"Five hit points left...have at thee!"

No, it's obvious to me that if you get doused by dragon breath, whether fire or acid or whatever, you're done. Toast. So what's the mechanic for killing PCs (and allowing their possible survival...they are the protagonists of the game's story, after all)?

First off, I don't think there should be any attack roll for a dragon's breath weapon. Dragon breath is too big, too dangerous, too potent for armor to deflect or human reflexes to dodge. If you're in range when it breathes, you're getting hit.

On a related note, I would probably change the shape of all "fantasy" breath attacks to the same cone of effect. A blue breathing lighting or a black breathing acid can sweep an area with their breath attack. This isn't a spitting cobra we're talking about, and dragons aren't stupid animals. As far as "chorine gas" goes...I go with 3E on this one: corrosive, acid gas settling on stuff and destroying it. Chlorine gas (which was briefly used in WWI) just isn't as dangerous/deadly as the other destructive, elemental breath weapons.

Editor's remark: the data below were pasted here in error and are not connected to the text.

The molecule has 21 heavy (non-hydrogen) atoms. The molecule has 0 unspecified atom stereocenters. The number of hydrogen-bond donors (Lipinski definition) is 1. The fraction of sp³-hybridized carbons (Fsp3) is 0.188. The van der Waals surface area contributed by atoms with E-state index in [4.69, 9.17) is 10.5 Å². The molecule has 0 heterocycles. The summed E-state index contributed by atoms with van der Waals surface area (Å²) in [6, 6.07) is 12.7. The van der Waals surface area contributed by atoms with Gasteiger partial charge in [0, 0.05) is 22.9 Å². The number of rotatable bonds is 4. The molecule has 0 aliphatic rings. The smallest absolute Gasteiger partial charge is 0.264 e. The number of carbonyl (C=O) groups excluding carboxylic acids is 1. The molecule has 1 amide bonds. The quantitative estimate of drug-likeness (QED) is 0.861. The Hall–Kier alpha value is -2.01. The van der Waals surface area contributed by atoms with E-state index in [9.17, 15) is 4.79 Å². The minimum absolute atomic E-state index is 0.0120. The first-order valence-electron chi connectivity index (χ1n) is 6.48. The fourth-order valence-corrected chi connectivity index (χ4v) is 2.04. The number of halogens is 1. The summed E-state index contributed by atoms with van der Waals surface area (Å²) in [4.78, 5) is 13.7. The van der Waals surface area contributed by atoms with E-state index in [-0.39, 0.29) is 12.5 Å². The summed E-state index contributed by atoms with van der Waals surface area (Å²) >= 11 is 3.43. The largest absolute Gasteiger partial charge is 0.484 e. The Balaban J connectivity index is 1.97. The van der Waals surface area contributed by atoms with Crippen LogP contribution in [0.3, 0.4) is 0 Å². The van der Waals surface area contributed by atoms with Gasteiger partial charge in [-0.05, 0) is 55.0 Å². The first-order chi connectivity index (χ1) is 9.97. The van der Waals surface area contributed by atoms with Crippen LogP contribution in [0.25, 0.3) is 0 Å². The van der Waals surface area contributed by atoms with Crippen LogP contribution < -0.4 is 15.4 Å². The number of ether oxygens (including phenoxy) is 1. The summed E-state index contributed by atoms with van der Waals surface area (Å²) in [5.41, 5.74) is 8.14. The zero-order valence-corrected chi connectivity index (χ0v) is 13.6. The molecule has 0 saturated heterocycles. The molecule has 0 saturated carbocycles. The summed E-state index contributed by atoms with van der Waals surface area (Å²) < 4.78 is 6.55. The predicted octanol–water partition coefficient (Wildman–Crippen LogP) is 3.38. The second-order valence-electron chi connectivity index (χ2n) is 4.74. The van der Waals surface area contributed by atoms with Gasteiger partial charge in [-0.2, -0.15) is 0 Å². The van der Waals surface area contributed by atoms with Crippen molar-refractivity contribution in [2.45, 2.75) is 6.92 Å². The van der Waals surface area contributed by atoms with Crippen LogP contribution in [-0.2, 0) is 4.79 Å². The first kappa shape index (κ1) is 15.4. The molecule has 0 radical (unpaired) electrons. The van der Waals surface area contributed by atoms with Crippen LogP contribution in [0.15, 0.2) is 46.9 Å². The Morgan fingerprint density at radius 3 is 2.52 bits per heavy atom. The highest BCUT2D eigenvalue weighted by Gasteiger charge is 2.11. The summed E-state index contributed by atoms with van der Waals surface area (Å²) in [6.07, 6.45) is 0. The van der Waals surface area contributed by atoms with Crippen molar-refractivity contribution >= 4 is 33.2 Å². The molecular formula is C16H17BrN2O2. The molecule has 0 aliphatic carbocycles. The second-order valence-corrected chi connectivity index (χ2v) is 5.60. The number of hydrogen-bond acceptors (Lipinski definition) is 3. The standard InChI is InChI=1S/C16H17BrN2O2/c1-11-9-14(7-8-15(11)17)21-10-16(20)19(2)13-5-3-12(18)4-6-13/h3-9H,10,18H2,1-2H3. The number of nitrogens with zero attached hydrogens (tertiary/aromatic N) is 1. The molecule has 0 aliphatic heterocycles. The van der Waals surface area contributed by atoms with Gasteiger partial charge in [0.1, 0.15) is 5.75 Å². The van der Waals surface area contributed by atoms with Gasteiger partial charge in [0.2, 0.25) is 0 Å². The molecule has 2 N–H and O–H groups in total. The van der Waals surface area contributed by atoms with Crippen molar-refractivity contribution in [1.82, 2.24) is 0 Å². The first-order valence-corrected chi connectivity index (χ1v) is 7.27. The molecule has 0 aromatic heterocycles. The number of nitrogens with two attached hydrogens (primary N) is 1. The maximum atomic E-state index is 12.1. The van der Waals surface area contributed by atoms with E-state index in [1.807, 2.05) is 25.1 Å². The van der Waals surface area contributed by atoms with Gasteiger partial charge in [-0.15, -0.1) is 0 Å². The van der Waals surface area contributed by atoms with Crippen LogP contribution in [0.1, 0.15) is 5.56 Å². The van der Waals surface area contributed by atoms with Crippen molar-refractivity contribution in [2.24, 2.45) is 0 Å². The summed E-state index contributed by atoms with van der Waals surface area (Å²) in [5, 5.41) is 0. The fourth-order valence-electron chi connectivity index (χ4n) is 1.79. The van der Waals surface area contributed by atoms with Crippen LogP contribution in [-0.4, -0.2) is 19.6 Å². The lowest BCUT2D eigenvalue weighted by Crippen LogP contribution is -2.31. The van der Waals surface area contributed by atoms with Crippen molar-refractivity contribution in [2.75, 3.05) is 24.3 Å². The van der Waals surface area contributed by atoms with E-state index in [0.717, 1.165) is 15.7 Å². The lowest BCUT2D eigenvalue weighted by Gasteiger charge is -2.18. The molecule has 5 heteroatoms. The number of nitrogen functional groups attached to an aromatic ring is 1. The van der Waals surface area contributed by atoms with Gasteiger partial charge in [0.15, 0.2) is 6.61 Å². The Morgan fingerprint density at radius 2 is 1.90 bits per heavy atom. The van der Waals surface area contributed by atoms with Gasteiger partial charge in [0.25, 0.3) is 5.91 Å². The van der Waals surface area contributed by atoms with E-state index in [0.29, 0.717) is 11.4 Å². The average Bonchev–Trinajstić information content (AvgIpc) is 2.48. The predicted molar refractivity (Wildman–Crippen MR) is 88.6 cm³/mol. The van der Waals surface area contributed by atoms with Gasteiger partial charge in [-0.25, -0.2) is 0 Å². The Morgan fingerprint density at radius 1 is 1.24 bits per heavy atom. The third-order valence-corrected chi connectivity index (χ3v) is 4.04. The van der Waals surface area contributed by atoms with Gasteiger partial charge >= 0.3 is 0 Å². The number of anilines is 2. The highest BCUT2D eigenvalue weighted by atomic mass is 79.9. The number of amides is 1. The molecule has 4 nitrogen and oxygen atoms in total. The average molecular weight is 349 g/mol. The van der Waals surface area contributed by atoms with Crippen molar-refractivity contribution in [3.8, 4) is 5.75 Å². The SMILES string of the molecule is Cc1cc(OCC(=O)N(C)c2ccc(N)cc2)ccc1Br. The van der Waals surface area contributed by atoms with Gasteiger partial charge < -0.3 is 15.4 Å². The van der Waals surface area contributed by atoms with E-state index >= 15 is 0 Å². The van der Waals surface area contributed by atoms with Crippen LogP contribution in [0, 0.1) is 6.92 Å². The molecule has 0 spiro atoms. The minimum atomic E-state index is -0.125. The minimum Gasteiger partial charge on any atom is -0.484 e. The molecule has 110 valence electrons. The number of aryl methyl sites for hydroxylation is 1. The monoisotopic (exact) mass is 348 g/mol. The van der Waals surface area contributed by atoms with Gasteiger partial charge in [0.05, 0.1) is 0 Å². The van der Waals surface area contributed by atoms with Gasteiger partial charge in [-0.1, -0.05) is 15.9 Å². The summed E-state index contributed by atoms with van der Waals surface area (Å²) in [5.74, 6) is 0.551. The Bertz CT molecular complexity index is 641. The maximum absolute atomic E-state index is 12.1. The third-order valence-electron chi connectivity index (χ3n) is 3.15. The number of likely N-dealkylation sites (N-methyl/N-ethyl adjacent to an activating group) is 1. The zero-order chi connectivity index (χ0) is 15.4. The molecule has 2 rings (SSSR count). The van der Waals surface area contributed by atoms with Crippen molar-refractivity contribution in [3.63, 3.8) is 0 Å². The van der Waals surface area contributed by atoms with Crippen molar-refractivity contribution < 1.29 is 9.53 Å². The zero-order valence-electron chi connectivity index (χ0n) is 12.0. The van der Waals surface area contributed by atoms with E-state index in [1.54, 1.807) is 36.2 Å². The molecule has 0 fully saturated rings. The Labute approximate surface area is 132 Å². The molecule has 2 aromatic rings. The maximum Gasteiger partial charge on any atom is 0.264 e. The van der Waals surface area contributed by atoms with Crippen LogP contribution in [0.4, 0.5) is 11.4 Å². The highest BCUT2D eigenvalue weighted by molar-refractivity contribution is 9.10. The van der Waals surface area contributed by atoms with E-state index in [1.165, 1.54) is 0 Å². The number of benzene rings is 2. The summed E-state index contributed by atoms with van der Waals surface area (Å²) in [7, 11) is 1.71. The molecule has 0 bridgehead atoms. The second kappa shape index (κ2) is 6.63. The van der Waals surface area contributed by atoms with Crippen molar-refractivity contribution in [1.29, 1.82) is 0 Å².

Second off, dragon breath kills. This ain't damage...it's death.

Then how can PCs escape this death? Because they ARE heroes...at least in my new heartbreaker. At worst (in early editions of D&D) they are rogues with above average courage and ambition. Regardless, they're protagonists. This isn't Chainmail where only Super Heroes, Wizards, and other dragons are important enough to weather the fire...how do we get our brave little PCs to survive these un-savable, un-miss-able, auto-kill attacks?